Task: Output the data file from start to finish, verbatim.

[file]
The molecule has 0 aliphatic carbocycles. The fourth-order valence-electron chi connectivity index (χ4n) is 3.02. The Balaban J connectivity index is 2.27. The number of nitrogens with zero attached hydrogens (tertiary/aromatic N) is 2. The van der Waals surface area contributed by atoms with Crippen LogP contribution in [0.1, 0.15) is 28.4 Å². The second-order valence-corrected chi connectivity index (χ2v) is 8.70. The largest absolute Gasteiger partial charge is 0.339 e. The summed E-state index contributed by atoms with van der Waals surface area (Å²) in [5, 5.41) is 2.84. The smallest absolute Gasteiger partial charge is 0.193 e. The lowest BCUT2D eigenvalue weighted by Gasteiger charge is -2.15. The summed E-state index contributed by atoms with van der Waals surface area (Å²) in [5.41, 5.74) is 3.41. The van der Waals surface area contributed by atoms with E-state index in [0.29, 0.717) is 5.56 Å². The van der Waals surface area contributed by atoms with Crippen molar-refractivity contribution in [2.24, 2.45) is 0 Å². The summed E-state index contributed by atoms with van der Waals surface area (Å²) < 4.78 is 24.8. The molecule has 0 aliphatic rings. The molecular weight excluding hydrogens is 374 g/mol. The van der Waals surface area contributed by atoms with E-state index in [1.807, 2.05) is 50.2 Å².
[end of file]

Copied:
The molecule has 0 aliphatic carbocycles. The fourth-order valence-electron chi connectivity index (χ4n) is 3.02. The Balaban J connectivity index is 2.27. The number of nitrogens with zero attached hydrogens (tertiary/aromatic N) is 2. The van der Waals surface area contributed by atoms with Crippen LogP contribution in [0.1, 0.15) is 28.4 Å². The second-order valence-corrected chi connectivity index (χ2v) is 8.70. The largest absolute Gasteiger partial charge is 0.339 e. The summed E-state index contributed by atoms with van der Waals surface area (Å²) in [5, 5.41) is 2.84. The smallest absolute Gasteiger partial charge is 0.193 e. The lowest BCUT2D eigenvalue weighted by Gasteiger charge is -2.15. The summed E-state index contributed by atoms with van der Waals surface area (Å²) in [5.41, 5.74) is 3.41. The van der Waals surface area contributed by atoms with E-state index in [0.29, 0.717) is 5.56 Å². The van der Waals surface area contributed by atoms with Crippen molar-refractivity contribution in [2.24, 2.45) is 0 Å². The summed E-state index contributed by atoms with van der Waals surface area (Å²) < 4.78 is 24.8. The molecule has 0 aliphatic rings. The molecular weight excluding hydrogens is 374 g/mol. The van der Waals surface area contributed by atoms with E-state index in [1.807, 2.05) is 50.2 Å².